The events in the last few months have put the African leadership question firmly in the spotlight. One of the key challenges according to experts, has been the longetivity of the leaders who have been forced out, which is just one of the elements of African leadership malaise.
The question of African leadership challenge comes to mind just by deeply looking at the reasons that sent the young face bookers to the streets in Algeria, Libya, Egypt, Tunisia and the rest where the chaos is reigning amidst changes.
The immediate conclusion according to experts is that the crises have been due partly to questionable political leadership in these countries that have been given more prominence by misguided western support and that it is also possible to blame some of these problems in Africa on the length of time leaders such as Muammar Gaddafi or Hosni Mubarak and the entire cast have spent in power.
However, it is also said that overstaying is just but a tip of the iceberg. The leaders who have so far been replaced are said to have engaged in manipulating their country’s political systems thereby managing to stay in office for decades.
Such leaders, it is said, have been known to have abused power while accumulating huge amounts of wealth largely through what is known as a patron-client system. It is further said that the client-patron system ultimately hurts their countries because such leaders eventually run out of innovative ideas.
Analysts further pointed out that the “facebook revolution” was largely a reaction by the youth to protest against their political leaders consistent frustration of the political process that largely led to widespread poverty, collapse of the education system, deterioration of the infrastructure facilities beyond repair and relegation of such countries into a pariah status in the eyes of the international community.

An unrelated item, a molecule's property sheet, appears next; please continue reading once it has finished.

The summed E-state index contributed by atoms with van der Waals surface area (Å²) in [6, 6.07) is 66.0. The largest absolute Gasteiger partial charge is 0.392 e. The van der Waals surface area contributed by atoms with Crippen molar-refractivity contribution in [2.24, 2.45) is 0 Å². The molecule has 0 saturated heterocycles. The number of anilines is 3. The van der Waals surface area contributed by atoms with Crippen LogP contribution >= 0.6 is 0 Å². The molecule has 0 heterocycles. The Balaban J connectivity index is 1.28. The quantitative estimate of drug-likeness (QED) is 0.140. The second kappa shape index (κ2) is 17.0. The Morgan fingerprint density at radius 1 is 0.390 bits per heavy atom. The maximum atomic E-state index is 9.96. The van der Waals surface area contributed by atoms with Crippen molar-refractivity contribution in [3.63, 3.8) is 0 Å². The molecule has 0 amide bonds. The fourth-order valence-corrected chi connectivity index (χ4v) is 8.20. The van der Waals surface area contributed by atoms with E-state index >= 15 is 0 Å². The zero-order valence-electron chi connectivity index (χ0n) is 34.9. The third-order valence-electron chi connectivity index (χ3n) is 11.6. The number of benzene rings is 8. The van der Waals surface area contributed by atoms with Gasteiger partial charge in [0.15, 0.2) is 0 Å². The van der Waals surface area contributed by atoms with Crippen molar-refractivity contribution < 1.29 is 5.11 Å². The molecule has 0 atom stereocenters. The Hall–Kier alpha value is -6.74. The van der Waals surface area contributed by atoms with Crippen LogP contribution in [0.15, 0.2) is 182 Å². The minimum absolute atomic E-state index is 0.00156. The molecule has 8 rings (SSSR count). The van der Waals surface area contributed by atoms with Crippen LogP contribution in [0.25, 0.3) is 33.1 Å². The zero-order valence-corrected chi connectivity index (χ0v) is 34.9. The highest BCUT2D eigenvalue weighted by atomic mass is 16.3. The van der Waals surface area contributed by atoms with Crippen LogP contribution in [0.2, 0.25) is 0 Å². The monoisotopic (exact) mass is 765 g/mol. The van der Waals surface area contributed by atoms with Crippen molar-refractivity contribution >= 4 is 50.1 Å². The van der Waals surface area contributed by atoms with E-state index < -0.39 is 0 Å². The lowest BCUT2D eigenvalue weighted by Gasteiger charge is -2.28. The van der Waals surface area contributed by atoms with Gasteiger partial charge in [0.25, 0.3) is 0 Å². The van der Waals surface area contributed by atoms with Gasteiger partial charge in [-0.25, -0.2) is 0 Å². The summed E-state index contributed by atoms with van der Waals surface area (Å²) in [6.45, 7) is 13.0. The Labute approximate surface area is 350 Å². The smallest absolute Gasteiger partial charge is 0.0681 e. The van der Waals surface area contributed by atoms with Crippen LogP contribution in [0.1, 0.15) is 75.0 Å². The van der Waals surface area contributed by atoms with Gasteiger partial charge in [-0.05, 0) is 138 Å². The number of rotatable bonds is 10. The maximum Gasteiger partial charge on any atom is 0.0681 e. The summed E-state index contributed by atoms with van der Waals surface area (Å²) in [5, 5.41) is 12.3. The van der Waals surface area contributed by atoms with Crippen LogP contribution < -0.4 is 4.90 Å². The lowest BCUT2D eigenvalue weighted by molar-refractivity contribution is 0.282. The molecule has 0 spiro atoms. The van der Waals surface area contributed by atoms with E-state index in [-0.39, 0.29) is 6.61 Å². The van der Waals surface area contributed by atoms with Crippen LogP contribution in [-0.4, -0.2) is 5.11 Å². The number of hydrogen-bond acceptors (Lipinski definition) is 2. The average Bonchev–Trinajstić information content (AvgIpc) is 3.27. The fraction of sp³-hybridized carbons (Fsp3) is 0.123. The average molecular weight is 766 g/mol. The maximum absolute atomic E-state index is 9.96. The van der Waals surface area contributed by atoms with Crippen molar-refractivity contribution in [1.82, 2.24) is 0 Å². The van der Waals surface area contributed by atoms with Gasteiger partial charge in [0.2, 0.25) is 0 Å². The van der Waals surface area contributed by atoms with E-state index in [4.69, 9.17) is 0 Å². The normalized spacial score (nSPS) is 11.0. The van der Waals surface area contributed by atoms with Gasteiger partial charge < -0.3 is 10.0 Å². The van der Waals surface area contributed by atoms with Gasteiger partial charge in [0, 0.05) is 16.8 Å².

While the “face book” revolution has not travelled to Africa South of Sahara, it cannot be said that this part of Africa is without such leaders. Zimbabwe’s Robert Mugabe is a case in point.
“Comrade Bob” who has ruled since 1980, is very likely to be re-elected in the next polls. One wonders whether he has new ideas centred around Zimbabwe’s need for a complete turn around of its economy whose meltdown is a real African leadership tragedy.
One of the critical elements Africa needs as it seeks to reinvent itself is the supply of younger strategic leaders with proven capacity to provide vision, inspiration as well as effective strategies of mobilizing human, scientific, financial and social resources within a given economy. These are basic attributes leading corporations look for when head hunting for their CEOs.
It is time Africans started viewing their leaders the same way multi-national corporations look for their CEOs. This kind of capacity is needed to address Africa’s need for transformation, now rather than later, through creative and imaginative thinking and entrepreneurship. The political chaos that we have witnessed in Africa in the last couple of weeks reflects the lack of such strategies by the leaders who have since been ousted.
However not all hope is lost as Rwanda’s leadership story seems to provide an inspiring example. Rwanda’s leadership story provides a good starting point with a good case of addressing and re-evaluating the African leadership challenge.
Not only is leadership in Rwanda a true reflection of its demography, but it is also very strategic, visionary, inspiring, rational, measured, and calculative thereby embodying all the ingredients needed to transform Rwanda into a new dawn away from its frightening dark past.
For some of us who are not citizens, everything seems new-infrastructure is being built from scratch with unrelenting commitment, education system, which history tells us was previously exclusivist, is now widely taken as universal. The same can be said of health care system.
Investment that is seen as key to actualizing transformation, is taken as very serious business.
There are literally thousands of transformative stories that are readily abound in Rwanda which the “face book revolutionaries” in Tunisia or Egypt and such countries would wish their new leaders to bequeath to them urgently.
The author is an editor with The New Times